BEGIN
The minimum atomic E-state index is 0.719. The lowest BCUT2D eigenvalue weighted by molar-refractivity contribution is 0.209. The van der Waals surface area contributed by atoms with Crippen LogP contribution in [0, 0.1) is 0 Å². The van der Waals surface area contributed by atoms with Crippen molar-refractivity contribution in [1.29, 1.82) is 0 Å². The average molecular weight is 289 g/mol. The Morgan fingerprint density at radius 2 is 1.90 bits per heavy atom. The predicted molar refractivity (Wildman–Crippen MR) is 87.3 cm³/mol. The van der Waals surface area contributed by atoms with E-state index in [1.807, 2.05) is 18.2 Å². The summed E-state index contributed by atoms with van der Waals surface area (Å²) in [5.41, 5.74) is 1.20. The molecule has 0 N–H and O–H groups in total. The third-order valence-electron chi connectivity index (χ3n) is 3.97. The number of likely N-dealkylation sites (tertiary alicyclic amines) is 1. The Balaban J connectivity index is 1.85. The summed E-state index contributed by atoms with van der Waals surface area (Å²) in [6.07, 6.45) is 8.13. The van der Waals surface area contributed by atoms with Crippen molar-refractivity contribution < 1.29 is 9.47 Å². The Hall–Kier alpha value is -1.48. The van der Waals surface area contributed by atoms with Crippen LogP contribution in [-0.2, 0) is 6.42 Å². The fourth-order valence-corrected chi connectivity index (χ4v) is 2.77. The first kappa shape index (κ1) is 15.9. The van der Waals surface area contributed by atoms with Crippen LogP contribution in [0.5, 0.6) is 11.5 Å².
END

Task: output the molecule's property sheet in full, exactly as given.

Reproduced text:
The minimum atomic E-state index is 0.719. The lowest BCUT2D eigenvalue weighted by molar-refractivity contribution is 0.209. The van der Waals surface area contributed by atoms with Crippen LogP contribution in [0, 0.1) is 0 Å². The van der Waals surface area contributed by atoms with Crippen molar-refractivity contribution in [1.29, 1.82) is 0 Å². The average molecular weight is 289 g/mol. The Morgan fingerprint density at radius 2 is 1.90 bits per heavy atom. The predicted molar refractivity (Wildman–Crippen MR) is 87.3 cm³/mol. The van der Waals surface area contributed by atoms with E-state index in [1.807, 2.05) is 18.2 Å². The summed E-state index contributed by atoms with van der Waals surface area (Å²) in [5.41, 5.74) is 1.20. The molecule has 0 N–H and O–H groups in total. The third-order valence-electron chi connectivity index (χ3n) is 3.97. The number of likely N-dealkylation sites (tertiary alicyclic amines) is 1. The Balaban J connectivity index is 1.85. The summed E-state index contributed by atoms with van der Waals surface area (Å²) in [6.07, 6.45) is 8.13. The van der Waals surface area contributed by atoms with Crippen molar-refractivity contribution < 1.29 is 9.47 Å². The Hall–Kier alpha value is -1.48. The van der Waals surface area contributed by atoms with Crippen LogP contribution in [-0.2, 0) is 6.42 Å². The fourth-order valence-corrected chi connectivity index (χ4v) is 2.77. The first kappa shape index (κ1) is 15.9. The van der Waals surface area contributed by atoms with Crippen LogP contribution in [0.5, 0.6) is 11.5 Å².